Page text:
Often, premature ejaculation can be successfully treated. A combination of behavioral treatments and medications can improve the condition. However, if the problem persists, a visit to a urologist is recommended. The urologist may be able to prescribe drugs, as well as refer the patient to a mental health professional, such as a therapist or psychiatrist.
The urologist may ask the patient a series of questions to help diagnose the cause of the premature ejaculation. Some of these questions may include questions about the patient’s sexual history, any medications the patient is taking, and the patient’s diet and lifestyle. Other questions might include the use of herbal products, supplements, alcohol, and illegal drugs.
Behavioral treatments for premature ejaculation are effective for 95 percent of men. These treatments include techniques that interrupt intercourse, reduce stimulation to the penis, and cool the nerves. Some of these treatments may be used simultaneously with drug therapies.
Topical anesthetic medications can be used to temporarily desensitize the head of the penis. These medications can be purchased over the counter or with a prescription. They are applied to the head of the penis before intercourse. A cream must be removed before intercourse to avoid losing an erection. They can be absorbed for about 10-30 minutes. The side effects are minimal.
Selective serotonin reuptake inhibitors (SSRIs) can be used to delay the onset of ejaculation. SSRIs include paroxetine (Paxil), citalopram, and sertraline (Zoloft). These drugs work by increasing the level of serotonin in the body. The SSRIs increase the action of serotonin at the post-synaptic cleft, thereby delaying the onset of ejaculation.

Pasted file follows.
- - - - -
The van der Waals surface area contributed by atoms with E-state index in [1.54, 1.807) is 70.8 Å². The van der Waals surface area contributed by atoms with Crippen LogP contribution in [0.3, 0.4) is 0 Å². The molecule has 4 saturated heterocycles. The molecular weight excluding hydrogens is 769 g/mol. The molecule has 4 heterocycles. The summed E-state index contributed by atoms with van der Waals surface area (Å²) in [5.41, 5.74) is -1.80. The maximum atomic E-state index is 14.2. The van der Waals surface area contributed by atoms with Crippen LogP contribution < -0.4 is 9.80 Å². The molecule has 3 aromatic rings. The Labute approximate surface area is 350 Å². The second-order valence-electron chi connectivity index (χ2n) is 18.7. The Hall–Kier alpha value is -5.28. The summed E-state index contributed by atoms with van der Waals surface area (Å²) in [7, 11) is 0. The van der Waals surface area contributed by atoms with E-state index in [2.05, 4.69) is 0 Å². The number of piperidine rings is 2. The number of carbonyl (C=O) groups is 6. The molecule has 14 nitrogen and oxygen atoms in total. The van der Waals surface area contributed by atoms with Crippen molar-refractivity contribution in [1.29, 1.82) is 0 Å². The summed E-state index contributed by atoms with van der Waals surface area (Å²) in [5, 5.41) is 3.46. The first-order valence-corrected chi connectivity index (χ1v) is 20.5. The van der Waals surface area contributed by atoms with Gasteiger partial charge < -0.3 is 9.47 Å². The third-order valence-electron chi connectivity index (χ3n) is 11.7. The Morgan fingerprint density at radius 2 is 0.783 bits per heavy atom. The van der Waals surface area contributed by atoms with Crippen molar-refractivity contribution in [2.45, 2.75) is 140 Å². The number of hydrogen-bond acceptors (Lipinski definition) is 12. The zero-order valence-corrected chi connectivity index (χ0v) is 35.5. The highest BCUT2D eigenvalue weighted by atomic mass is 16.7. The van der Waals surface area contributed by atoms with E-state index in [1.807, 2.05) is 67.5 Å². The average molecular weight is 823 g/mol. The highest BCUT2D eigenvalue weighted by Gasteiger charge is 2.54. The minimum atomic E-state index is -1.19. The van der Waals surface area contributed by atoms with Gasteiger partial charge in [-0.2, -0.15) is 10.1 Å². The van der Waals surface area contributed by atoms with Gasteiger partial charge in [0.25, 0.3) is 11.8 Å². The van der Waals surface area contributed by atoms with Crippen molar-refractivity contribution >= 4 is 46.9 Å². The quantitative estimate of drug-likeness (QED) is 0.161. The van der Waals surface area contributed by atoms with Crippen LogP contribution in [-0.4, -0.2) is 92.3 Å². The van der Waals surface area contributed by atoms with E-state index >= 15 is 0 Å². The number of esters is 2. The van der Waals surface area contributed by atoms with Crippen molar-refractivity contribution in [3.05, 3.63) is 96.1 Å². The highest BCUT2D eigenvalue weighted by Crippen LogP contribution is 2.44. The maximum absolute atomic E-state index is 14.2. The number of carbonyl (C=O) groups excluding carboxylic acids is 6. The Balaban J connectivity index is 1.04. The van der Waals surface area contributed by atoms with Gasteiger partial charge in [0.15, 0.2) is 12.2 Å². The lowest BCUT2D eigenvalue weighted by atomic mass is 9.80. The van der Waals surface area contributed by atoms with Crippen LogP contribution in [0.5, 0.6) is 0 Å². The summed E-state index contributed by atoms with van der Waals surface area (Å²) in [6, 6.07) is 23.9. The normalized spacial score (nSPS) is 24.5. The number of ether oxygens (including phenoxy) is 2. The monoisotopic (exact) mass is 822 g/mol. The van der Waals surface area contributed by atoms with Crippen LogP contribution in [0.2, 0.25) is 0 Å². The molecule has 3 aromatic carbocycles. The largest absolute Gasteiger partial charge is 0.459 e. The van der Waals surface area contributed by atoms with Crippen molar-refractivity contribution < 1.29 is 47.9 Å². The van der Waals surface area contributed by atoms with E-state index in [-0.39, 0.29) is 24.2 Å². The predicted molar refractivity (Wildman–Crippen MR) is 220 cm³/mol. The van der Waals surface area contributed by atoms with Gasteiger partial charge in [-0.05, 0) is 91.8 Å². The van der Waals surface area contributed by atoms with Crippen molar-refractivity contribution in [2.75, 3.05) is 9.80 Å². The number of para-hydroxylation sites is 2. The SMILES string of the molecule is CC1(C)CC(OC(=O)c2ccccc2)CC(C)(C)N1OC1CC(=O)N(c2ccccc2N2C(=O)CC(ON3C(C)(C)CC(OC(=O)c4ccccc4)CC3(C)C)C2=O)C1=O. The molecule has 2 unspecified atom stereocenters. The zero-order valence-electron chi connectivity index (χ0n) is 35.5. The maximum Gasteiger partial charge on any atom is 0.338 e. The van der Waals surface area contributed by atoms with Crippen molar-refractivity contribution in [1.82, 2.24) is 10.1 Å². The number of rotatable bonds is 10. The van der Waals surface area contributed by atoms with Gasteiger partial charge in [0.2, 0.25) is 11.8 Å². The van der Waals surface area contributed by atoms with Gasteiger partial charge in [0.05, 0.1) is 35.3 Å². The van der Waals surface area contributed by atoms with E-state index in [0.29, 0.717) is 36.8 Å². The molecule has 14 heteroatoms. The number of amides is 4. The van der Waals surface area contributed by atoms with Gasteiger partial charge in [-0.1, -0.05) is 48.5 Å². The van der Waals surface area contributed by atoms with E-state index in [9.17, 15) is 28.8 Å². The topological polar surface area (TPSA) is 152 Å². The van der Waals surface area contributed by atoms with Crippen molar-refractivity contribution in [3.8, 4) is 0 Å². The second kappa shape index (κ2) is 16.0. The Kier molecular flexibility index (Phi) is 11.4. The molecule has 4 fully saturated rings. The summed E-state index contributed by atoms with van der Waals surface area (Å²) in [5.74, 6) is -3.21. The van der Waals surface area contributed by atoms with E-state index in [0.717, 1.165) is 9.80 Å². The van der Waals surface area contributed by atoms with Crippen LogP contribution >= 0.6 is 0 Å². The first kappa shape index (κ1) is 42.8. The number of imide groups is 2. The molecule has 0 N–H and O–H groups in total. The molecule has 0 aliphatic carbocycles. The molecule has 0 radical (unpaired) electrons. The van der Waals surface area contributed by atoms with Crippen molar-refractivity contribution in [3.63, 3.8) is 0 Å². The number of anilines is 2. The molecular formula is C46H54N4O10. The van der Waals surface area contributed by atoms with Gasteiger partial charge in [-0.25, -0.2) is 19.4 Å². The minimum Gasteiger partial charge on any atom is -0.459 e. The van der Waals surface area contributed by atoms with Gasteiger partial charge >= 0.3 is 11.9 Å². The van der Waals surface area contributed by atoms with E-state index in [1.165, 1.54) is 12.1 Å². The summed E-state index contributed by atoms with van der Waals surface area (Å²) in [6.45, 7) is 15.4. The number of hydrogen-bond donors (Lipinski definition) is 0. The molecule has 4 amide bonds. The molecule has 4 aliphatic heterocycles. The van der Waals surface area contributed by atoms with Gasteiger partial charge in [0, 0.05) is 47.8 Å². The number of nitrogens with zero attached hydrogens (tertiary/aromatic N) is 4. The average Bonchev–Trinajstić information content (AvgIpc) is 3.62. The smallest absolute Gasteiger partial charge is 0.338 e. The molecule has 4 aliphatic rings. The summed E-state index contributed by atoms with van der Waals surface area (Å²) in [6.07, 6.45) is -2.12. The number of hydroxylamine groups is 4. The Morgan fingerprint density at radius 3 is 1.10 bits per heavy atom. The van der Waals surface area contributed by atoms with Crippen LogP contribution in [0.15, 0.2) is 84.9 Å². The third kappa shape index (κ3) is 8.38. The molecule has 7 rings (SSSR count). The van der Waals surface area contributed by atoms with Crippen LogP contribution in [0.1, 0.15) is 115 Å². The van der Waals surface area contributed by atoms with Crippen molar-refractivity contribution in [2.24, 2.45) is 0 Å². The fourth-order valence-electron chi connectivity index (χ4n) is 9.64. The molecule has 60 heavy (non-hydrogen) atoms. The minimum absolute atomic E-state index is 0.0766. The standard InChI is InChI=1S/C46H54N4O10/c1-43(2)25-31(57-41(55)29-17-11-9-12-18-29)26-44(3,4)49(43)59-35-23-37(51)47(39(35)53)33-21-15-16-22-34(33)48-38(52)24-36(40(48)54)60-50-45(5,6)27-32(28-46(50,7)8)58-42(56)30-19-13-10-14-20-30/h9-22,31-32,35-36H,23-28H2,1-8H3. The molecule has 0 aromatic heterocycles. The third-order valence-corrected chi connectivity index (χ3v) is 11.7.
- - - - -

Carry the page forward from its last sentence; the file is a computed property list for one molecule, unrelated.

Erectile dysfunction (ED) medications are also effective for treating premature ejaculation. They can help restore normal control over ejaculation and help the patient improve his or her quality of life. Some ED medications are approved for treatment of premature ejaculation, including the drug Priligy.
There are also medications that are not approved for the treatment of premature ejaculation, such as dapoxetine (Viagra). These drugs work by inhibiting the action of the serotonin transporter, thereby delaying the onset of the orgasm. The drug must be taken one to three hours before intercourse. This medicine is available in some countries, but not in the United States.
Some individuals experience chronic premature ejaculation, which may be a sign of depression. Depression can affect the body’s ability to perform well during sexual activities, and can make it more difficult to delay ejaculation. Medications can help relieve symptoms of depression and reduce anxiety. Psychiatrists can also provide treatment for depression.
Some sex therapists can help people who suffer from premature ejaculation. These therapists can provide counseling for issues related to the condition, including the effect of stress on ejaculation. A therapist can also help a person overcome feelings of performance anxiety, which can increase the risk of premature ejaculation.
Talking about premature ejaculation with your partner is also important. This can help the two of you to discuss the problem and remove any pressure you may feel to perform well. The two of you can also discuss the options for treatment. In addition, couples therapy can help improve problems related to premature ejaculation.